From Patrick Marnham’s Wild Mary I can confirm that the property was purchased in spring 1948 (not 1947) and sold a year later. Mary’s husband, Eric, found the neighbours so irritating that he frequently returned to Chagford to write. It was, after all, “where they really wanted to live”. I make no comment. In August 1948 he wrote in reference to the neighbours: “I did not escape an office to be pinpricked by bumpkins”. Again, I make no comment. Although I feel duty bound to point out that there can only have been a maximum of four households within a half-mile radius and that the Cornish accent does not correlate with a lack of intelligence or sophistication.
Again, from Wild Mary, I know that by early 1949 finances compelled Eric to take another office job and he left for Berlin. Mary put the house on the market with an agent in Fowey stating in a letter to Eric: “I am only going to deal with people who know the wants of the upper classes, who are the only people likely to want this house.” I really will refrain from comment this time. It was advertised in The Times as: ‘a recently modernised 18th century house between Fowey and Polperro, 2 miles from the sea, with 5 rooms, a dairy, all modern conveniences such as a WC and hot and cold water in the bathroom and a Rayburn cooker.” It sold with a four-roomed cottage and 10 acres for £4,500.
Mary’s reminiscences continue:
Many years later a friend wanted to see P-. I had forgotten the way, had trouble finding it and when I did, I wished I hadn’t. It had become a caravan site. Caravans stood in rows where my pigs had wandered, where my ponies had grazed. The stream looked sullen and even the ghost of Gus – the goose who had never existed except in my mind – failed to show. The fields which I had seen pink with orchids had been ploughed and sprayed, and few birds sang.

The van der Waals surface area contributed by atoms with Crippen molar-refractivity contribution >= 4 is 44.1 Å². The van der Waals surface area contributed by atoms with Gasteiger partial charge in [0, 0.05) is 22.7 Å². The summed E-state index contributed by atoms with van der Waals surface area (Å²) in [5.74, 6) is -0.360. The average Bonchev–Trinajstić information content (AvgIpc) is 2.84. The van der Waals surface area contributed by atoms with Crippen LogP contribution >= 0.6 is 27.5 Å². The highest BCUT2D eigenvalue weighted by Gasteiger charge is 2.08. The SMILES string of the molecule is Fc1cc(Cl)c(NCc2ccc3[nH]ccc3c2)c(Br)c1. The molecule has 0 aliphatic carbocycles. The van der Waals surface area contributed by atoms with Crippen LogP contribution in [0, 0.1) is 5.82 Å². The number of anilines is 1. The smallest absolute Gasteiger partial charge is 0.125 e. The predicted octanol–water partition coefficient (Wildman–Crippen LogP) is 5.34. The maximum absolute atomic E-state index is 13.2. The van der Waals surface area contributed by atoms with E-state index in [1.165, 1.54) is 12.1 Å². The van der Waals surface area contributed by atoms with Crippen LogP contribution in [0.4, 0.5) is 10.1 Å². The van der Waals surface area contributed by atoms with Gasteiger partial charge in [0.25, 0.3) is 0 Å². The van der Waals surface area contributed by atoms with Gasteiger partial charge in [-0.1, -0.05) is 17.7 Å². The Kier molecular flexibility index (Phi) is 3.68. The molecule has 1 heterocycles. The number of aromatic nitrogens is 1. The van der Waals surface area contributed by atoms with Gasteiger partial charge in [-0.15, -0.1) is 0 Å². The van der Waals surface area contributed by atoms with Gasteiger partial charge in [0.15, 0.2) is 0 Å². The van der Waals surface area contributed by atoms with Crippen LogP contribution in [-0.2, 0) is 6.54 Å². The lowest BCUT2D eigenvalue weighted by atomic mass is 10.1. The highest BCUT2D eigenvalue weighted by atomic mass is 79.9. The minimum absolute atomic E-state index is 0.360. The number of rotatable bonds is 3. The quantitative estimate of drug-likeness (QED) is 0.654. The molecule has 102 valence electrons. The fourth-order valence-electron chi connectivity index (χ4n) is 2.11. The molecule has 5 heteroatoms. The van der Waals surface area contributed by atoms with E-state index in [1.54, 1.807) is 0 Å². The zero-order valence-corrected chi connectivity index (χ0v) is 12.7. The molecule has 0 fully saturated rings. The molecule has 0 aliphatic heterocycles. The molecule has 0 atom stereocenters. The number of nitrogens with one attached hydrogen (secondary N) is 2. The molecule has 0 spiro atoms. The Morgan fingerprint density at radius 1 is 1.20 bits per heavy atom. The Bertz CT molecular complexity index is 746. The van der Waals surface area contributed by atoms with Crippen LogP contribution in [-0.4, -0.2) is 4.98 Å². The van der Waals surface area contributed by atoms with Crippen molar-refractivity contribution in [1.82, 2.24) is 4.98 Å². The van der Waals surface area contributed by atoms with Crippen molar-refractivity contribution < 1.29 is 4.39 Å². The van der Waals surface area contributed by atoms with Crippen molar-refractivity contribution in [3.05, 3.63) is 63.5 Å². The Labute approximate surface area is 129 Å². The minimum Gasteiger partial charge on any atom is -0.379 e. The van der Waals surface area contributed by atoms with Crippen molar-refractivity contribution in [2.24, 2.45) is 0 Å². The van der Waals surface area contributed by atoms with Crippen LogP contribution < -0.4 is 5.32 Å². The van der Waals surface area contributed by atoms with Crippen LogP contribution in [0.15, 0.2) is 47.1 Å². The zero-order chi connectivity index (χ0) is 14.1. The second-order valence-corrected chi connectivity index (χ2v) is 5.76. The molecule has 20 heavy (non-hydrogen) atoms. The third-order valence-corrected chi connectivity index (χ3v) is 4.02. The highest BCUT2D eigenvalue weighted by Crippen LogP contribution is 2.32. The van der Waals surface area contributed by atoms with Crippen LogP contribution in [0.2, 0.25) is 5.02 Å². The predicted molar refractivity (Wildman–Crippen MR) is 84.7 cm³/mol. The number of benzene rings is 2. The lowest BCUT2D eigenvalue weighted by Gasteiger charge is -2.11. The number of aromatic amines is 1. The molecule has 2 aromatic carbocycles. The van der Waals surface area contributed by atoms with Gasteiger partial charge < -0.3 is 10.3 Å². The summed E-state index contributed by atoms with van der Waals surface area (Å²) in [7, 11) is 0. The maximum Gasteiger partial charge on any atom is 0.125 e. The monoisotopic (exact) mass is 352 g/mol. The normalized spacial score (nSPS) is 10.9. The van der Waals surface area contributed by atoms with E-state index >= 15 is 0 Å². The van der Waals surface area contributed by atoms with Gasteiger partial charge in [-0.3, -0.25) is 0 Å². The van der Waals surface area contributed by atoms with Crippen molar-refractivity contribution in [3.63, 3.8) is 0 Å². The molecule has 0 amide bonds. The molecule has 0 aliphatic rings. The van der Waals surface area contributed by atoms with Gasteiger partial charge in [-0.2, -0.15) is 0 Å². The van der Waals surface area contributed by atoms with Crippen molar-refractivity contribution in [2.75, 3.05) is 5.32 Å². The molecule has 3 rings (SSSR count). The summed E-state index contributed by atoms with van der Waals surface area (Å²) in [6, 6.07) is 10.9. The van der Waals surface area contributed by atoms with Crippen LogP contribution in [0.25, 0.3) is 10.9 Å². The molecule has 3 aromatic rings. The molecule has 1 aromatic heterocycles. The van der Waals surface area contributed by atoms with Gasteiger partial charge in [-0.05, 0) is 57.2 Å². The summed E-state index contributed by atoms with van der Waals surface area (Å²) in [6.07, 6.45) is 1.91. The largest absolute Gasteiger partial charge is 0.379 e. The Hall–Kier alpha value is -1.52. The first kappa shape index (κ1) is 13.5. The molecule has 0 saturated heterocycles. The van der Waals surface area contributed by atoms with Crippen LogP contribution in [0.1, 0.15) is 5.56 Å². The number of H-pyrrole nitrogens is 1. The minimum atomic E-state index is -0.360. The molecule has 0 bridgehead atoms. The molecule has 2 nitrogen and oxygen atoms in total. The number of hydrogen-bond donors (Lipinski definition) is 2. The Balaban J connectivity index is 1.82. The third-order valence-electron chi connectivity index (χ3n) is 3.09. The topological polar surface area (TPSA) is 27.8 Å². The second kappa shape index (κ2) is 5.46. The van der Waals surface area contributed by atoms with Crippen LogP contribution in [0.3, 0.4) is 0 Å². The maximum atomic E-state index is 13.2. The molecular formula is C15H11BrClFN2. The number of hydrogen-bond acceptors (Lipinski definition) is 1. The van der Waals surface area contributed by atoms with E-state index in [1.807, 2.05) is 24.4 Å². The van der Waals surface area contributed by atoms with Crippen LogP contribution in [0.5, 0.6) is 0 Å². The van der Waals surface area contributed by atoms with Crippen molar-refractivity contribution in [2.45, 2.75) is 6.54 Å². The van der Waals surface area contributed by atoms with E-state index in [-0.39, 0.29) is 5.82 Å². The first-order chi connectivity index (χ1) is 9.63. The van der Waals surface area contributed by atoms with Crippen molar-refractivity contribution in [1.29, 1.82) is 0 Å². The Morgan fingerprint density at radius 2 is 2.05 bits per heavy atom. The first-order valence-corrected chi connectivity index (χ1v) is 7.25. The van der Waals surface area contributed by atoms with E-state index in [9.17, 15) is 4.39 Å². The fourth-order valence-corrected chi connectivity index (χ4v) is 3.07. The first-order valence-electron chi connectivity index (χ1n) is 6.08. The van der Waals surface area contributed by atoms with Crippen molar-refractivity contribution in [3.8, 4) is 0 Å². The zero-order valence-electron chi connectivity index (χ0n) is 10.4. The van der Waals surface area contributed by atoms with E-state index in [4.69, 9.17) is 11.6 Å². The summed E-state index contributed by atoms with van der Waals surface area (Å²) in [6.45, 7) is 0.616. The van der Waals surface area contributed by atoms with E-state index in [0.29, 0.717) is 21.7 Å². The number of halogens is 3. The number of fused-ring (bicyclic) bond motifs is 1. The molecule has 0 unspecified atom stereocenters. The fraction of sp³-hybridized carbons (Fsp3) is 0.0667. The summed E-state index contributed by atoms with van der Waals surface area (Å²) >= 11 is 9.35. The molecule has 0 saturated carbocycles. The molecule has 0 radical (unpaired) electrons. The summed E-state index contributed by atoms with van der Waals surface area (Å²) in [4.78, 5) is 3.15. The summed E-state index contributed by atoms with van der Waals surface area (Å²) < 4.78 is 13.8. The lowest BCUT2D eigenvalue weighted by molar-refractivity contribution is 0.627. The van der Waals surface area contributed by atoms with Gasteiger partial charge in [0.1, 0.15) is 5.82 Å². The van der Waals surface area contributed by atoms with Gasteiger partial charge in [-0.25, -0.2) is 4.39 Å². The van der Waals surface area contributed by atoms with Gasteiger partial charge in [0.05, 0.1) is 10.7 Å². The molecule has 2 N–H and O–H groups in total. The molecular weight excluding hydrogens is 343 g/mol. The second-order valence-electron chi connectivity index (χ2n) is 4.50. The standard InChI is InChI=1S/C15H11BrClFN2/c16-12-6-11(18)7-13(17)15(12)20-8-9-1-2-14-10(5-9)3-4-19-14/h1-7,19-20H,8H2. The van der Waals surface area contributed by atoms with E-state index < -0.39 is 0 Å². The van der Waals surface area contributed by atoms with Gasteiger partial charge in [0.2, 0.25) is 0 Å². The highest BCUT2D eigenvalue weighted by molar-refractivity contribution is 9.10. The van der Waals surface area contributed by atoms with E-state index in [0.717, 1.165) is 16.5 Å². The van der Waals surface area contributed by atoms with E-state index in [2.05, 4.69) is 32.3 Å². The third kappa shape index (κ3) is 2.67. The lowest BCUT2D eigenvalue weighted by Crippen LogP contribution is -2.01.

And now I must add a number of comments. I can confirm that there is no caravan park here now and I would be surprised if ever there was one. The land is undulating and wouldn’t lend itself to rows of caravans. Perhaps when Mary made her return visit with her friend, she never did find her old house and was looking at a caravan park somewhere else entirely!
The stream is clear and is home to kingfishers. She must have returned on a bad day because there are always birds singing here now. The fields which belonged to her property are not ploughed and sprayed but are left wild for the enjoyment of the guests. Although I fear that one of the fields she originally described as filled with orchids is where our house now sits. Sadly there are no orchids on our land, although many can be found very close by.
But Mary and I do agree on one thing. She described her solitary spring here, seventy years ago, as “a spring of unrivalled beauty”. I’m sure she was right; I think exactly that every year. But especially so this time, this unforgettable spring of 2020, memorable for so many reasons.
As spring becomes early summer and still I walk, I think of Mary with her bicycle, her runaway horses, her pigs and Gus, the imaginary goose who found his way into her first novel some forty years later. It may take longer to get there but Lansallos Cove is still beautiful, still unspoilt. The lanes are still quiet. The neighbours are delightful. And the dog roses are in bloom.
(i) I have bitten the bullet and embraced Block Editor. With help from Carol, who guided me on how to justify text. I can’t say that I like it but I accept it’s early days. I’m learning…)
(ii) This is the second attempt. Apologies to those who think they’ve seen this once already – you are right. Thanks to Margaret who alerted me to the problems. Hopefully this time around comments will be on and photographs will be visible…